Carnegie Mellon University is one of the country’s foremost universities in various areas of technology, but that does not mean that Carnegie Mellon employees are any better than anyone else at recognizing phishing emails. Phishing remains the primary way that many major data breaches are initiated when employees of a company receive a legitimate appearing email that prompts the person receiving the email to click on a link under various guises. Unfortunately, what happens in many instances is that by clicking on the link, malware becomes installed that enables the hacker to steal information and data from the computer data banks of the company. This simple technique was how the Sony hacking and the recent billion dollar hacking of a hundred banks around the world was accomplished. Another way that phishing works is by luring the victims to enter their usernames and passwords into legitimate appearing communications thus providing that information to hackers and identity thieves. That is what happened to an undetermined number of Carnegie Mellon employees who were lured into providing their log-in information when they responded to an email entitled “Your Salary Raise Information.”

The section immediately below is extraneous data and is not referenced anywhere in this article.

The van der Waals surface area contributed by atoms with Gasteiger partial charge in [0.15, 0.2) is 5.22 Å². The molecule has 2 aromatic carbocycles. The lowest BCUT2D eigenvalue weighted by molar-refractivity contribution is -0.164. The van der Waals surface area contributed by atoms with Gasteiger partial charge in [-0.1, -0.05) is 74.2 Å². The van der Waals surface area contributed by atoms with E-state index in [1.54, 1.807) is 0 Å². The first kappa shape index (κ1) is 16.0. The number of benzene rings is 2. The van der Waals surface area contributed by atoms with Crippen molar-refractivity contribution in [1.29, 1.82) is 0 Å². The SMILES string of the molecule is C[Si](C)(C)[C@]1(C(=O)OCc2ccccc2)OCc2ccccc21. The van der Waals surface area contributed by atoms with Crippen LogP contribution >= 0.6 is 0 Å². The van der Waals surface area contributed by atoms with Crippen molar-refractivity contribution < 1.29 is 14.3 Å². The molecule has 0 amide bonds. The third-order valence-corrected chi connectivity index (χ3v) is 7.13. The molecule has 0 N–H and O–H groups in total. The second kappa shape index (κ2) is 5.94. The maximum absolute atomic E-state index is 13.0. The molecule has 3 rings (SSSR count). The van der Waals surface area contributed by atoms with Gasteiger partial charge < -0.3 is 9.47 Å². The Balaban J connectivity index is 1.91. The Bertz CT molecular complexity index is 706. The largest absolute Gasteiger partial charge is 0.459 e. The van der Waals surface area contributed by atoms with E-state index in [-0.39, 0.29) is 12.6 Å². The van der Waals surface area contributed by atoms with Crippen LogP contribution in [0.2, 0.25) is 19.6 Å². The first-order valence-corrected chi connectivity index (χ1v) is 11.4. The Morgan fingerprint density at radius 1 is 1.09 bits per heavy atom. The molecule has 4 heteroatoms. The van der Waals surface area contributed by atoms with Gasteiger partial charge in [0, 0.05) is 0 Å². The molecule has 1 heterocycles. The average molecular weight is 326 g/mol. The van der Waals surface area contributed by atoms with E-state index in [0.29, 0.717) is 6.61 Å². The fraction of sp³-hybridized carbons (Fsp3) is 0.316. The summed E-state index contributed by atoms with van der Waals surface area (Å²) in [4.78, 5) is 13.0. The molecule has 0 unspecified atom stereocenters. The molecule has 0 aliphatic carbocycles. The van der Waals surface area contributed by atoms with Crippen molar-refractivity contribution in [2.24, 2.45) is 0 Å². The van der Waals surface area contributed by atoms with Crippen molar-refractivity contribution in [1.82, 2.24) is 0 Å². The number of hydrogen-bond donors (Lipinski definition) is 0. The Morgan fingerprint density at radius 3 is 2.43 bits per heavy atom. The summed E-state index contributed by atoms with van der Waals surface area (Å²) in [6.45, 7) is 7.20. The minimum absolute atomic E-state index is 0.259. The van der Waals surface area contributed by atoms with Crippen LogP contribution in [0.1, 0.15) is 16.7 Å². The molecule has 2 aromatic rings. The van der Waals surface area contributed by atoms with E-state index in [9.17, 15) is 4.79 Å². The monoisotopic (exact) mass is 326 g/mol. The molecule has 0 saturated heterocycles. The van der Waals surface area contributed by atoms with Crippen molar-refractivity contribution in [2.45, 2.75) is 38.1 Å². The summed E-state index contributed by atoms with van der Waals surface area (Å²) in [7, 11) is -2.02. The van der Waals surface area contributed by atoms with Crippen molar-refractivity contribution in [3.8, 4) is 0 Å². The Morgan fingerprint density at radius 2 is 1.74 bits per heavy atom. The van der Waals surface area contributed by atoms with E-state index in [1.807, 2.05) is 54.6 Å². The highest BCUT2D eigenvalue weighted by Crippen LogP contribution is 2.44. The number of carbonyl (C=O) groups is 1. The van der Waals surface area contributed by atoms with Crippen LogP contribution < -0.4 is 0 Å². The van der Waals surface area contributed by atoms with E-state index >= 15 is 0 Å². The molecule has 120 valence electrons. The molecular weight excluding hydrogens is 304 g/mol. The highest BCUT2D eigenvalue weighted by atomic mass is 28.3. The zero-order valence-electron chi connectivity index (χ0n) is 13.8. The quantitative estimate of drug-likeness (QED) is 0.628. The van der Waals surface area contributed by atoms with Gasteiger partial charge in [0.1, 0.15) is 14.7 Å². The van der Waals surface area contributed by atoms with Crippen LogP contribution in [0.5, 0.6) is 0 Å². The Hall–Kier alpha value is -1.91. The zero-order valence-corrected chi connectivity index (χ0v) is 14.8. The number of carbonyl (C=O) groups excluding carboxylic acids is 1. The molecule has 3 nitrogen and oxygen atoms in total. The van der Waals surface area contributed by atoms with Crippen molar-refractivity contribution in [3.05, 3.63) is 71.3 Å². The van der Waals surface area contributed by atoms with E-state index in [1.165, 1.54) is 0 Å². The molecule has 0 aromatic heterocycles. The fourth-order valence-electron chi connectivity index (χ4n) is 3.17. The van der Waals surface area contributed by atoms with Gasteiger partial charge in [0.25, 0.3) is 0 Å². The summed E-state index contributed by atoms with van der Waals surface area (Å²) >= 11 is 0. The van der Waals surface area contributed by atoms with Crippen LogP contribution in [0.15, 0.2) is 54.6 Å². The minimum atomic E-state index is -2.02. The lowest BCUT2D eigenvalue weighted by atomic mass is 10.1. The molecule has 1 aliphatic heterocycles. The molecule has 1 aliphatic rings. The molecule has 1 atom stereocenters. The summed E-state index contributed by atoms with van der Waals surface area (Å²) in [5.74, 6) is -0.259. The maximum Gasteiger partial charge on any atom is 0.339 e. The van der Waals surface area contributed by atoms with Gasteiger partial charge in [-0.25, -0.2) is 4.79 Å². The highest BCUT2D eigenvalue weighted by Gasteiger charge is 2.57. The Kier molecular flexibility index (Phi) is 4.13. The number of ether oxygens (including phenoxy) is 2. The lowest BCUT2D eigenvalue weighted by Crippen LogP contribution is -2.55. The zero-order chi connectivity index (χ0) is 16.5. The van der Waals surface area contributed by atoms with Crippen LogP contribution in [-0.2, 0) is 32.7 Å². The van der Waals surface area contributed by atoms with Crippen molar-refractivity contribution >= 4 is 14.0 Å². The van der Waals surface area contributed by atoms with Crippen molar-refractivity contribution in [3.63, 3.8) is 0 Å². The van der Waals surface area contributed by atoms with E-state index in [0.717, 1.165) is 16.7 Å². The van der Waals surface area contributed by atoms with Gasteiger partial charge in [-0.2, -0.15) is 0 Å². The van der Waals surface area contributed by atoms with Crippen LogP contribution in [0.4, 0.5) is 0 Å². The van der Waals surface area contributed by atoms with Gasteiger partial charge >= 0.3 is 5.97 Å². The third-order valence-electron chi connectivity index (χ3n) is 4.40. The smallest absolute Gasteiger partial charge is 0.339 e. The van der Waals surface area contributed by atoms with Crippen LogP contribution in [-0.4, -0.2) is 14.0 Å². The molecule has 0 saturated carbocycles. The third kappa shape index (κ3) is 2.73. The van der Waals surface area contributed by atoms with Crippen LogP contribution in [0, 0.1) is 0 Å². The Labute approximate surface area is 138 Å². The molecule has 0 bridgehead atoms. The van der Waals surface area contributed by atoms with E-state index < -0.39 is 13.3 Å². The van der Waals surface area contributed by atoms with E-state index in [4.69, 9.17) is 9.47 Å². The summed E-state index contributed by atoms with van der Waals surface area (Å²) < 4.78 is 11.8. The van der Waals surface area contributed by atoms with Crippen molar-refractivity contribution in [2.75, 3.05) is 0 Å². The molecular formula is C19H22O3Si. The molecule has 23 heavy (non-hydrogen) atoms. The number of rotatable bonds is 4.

This phishing scam is particularly noteworthy because it once again shows that sophisticated, technologically savvy people can fall for the lures of phishing emails, which is why everyone should always be skeptical before responding to any email or text message that requires you to provide personal information or click on a link. In either situation, you can never be sure when you receive an email or text message that the communication is legitimate. So along with maintaining the latest security software on your electronic devices, it is important to make it a habit to never to provide personal information or click on links in response to text messages or emails until you have absolutely confirmed that the communication is legitimate.